The kids at PS 6 are amazing - and we say THANKS to all the teachers. At the start of every class, I ask a student to stand up and tell us (in a loud voice) what project we are working on and what they learned last week. Every student who volunteered to speak, not only gave a detailed explanation of the lesson but also properly pronounced the artist's, name - Hokusai - correctly. We practiced it phonetically the week before - but who'd think they'd really remember? I should have known - their teachers continued our lesson back in the classroom!
I searched for a video about Japanese woodblock printing but time ran out and we didn't get to view it. TEACHERS to the rescue! I sent the video to each teacher who will show it to their students before our next class.
The variations of The Great Wave are taking shape with lots of color now added - watercolor and/or colored pencil, and a tiny bit of acrylic mixed with water for the white foamy parts of the waves.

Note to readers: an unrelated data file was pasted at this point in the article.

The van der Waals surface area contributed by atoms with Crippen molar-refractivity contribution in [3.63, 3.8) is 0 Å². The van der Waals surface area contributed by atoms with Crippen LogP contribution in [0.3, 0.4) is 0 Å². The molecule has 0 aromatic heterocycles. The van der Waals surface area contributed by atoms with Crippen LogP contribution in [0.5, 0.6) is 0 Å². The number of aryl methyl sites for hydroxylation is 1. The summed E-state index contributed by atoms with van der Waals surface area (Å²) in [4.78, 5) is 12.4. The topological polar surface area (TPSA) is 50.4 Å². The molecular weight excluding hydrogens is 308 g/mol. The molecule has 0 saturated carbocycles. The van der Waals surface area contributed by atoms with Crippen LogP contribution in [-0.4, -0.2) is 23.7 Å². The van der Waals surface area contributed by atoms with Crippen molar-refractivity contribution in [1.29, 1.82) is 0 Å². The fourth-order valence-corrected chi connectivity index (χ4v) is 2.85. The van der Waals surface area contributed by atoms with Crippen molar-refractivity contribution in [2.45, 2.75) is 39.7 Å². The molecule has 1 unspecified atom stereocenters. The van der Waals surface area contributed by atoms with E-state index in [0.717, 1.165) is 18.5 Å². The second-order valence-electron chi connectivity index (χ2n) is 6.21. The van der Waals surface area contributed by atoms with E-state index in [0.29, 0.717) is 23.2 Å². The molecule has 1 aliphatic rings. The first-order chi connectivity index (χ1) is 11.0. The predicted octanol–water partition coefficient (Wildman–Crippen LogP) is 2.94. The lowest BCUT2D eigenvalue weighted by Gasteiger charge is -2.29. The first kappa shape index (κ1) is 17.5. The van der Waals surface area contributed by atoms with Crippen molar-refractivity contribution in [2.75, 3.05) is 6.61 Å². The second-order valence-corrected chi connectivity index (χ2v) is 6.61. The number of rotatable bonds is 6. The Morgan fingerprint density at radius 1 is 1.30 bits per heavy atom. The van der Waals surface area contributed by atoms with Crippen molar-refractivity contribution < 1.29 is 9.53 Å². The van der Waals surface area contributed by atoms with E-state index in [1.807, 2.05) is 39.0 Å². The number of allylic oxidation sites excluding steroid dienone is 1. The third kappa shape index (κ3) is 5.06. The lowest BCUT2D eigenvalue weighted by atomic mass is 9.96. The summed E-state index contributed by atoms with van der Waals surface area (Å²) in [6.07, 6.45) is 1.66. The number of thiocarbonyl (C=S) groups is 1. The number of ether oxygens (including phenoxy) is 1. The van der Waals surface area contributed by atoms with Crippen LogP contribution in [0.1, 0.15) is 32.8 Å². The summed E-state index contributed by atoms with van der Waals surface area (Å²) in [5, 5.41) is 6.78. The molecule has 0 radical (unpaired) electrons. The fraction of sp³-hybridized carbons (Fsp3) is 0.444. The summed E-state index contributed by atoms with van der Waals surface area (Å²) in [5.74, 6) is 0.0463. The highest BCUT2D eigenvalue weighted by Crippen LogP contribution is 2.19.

It was 'dress as your favorite character from a book' day and lots of students were in costume. I tried guessing who they were - but failed miserably. I thought Kamakshi was Maria von Trapp from The Sound of Music (yes! she wrote a book!!) when in fact she was Little Red Riding Hood without the red riding hood because it was bothering her neck so she took it off. I did get The Cat In The Hat correct tho.
And - more about Kamakshi - she was inspired by our lesson on Japanese woodblock art last week that she brought in a painting that she did at home to share with all of us. Great work!
Diyanah completed her work quickly - and we were amazed because she used colored pencils. Generally, those who paint finish up faster than those using colored pencils. Diyanah, when asked during critique, explained her process of making long straight strokes with the pencil to cover large spaces quickly. Everyone learned a new technique from Diyanah today.